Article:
The Ceramics of Southeast Asia

We commence with Mainland Southeast Asia as the ceramic production here is more profuse and better documented than anywhere else in the region. Ceramics on the mainland have been around since prehistoric times, but glazed ceramics have only been produced in the last two millennia.

Cambodian earthenware in the shape of a pig.


Towards the end of the 6th or in the early 7th century, Khmer potters instituted an important technique for mass production of ceramics: they began to use the wheel. A Khmer inscription dating to 674 CE compares the source of creation to a potter’s wheel. Ceramics of this period were sometimes decorated with slip and paint, but this practice was abandoned after 800 CE when glazed stonewares first appeared.

The first glazed ceramics made in Southeast Asia beyond the orbit of Chinese control were associated with the Khmer rulers Indravarman and Yasovarman, who reigned from the 880s to 940 CE. It is not known, however, how the process of firing stoneware or the glazing of ceramics appeared in Cambodia. Khmer ceramics were not exported beyond the Khmer cultural zone.

A ceramic architectural tile.


It was only in 1984 when the Tak Om Koi Burial Sites were found along the Thai-Myanmar border, that Burmese ceramic production came to light. Prior to this, very little was known, but the idea that Martaban had produced large ceramic jars was already widespread. In addition, the glazed plaques found at Bagan were well-known, and earthenware pottery had been discovered in many archaeological sites.

At Tak Om Koi, however, new types of wares (mainly green-and-whites), were identified, which Roxanna Brown, the late but respected expert in Southeast Asian ceramics, included in her chapter on Burmese wares (see Bibliography). Work is continuing in this field as this text is being written.

A Sukhothai shallow bowl with saucy fish.


Thai ceramics were among the first Southeast Asian wares to be seriously studied, starting with W. A. Graham’s 1922 article “Pottery in Siam” in the Journal of the Siam Society. The field only gained momentum in the 1960s following Charles Nelson Spinks’ important contributions on Thai pottery and in the 1970s from the discovery of the Prasat Ban Phluang temple site.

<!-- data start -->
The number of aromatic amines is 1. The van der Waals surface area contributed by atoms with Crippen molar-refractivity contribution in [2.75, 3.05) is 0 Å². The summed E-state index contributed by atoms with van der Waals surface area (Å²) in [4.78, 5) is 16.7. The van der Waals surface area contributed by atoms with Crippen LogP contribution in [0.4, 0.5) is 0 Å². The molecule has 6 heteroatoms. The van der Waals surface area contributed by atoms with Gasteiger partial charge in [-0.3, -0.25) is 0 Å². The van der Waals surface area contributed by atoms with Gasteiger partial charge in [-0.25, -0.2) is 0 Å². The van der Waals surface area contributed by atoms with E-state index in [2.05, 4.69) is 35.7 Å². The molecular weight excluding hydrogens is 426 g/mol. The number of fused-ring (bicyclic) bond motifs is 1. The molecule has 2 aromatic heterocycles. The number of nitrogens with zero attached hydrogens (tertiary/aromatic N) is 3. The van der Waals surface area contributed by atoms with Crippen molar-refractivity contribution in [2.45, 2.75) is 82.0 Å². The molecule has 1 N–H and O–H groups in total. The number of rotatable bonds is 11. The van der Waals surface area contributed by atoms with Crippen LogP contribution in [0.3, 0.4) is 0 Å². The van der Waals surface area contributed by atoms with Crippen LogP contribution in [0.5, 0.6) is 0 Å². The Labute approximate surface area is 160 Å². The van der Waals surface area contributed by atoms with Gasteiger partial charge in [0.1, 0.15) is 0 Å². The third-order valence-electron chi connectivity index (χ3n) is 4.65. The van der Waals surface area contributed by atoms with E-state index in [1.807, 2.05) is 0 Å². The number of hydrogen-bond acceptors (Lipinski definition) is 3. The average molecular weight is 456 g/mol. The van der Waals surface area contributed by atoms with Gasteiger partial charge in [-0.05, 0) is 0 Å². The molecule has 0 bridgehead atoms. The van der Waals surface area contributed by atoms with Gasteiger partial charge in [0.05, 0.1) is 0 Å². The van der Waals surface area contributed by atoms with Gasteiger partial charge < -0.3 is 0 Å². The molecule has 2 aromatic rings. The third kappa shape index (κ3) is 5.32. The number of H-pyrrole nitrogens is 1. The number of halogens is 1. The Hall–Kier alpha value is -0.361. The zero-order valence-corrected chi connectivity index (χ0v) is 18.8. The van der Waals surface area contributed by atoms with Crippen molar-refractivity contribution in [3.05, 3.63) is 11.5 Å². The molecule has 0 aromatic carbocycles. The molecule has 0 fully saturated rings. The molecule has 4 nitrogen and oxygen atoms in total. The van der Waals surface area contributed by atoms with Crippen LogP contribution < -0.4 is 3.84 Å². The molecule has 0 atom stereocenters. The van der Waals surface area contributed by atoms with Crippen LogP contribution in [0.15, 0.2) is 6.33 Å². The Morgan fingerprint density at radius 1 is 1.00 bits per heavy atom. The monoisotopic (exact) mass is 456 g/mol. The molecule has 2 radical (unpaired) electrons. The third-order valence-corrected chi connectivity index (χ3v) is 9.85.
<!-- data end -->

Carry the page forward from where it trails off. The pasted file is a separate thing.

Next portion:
This section includes ceramics from Haripunjaya, Kalong, Lampang, Nakorn Thai and Nan, Pa-O, Phan, Phayao, Phitsanulok, Sankampaeng, Sawankhalok & Si Satchanalai, Singburi, Sukhothai, Suphanburi, and Wang Nua.

A blue & white large charger with flower motif.


High-fired ceramics were already being produced in Vietnam 2000 years ago. The white-glazed, white-bodied ceramics from tombs in Thanh-hoa are older than any that have been found in China to date. The Vietnamese were aware of the glazing process when Chinese craftsmen followed Chinese soldiers and administrators to form new settlements in the region of modern Hanoi in the 1st century. Vietnamese wares nevertheless closely resembled Chinese forms.

After the fall of the Han dynasty in the early 3rd century, the early Vietnamese ceramic tradition seems to have come to an end. A renaissance of sorts occurred in the period of the Ly dynasty (1009-1225). Vietnamese ceramics received a major impetus at the end of the 14th century when the Ming dynasty severely restricted exports and Vietnam and Thailand rushed in to fill the gap.

An wide-bellied earthenware pot with pinched neck.


Pottery is the most abundant type of artefact made by humans throughout history and was first made in East Asia about 15,000 years ago.

We know that ceramics have been made in Southeast Asia for at least 8,000 years. During the Neolithic era, pottery was being made in the Malay Peninsula and Sumatra. It belonged to the cord-marking tradition, which is also found in other parts of mainland Southeast Asia.

But about 2,000 years ago, a new style of pottery appeared along the coasts of the Straits of Melaka, from south Thailand through the Malay Peninsula, Suatra, Riau, the coasts of Borneo and even West Java.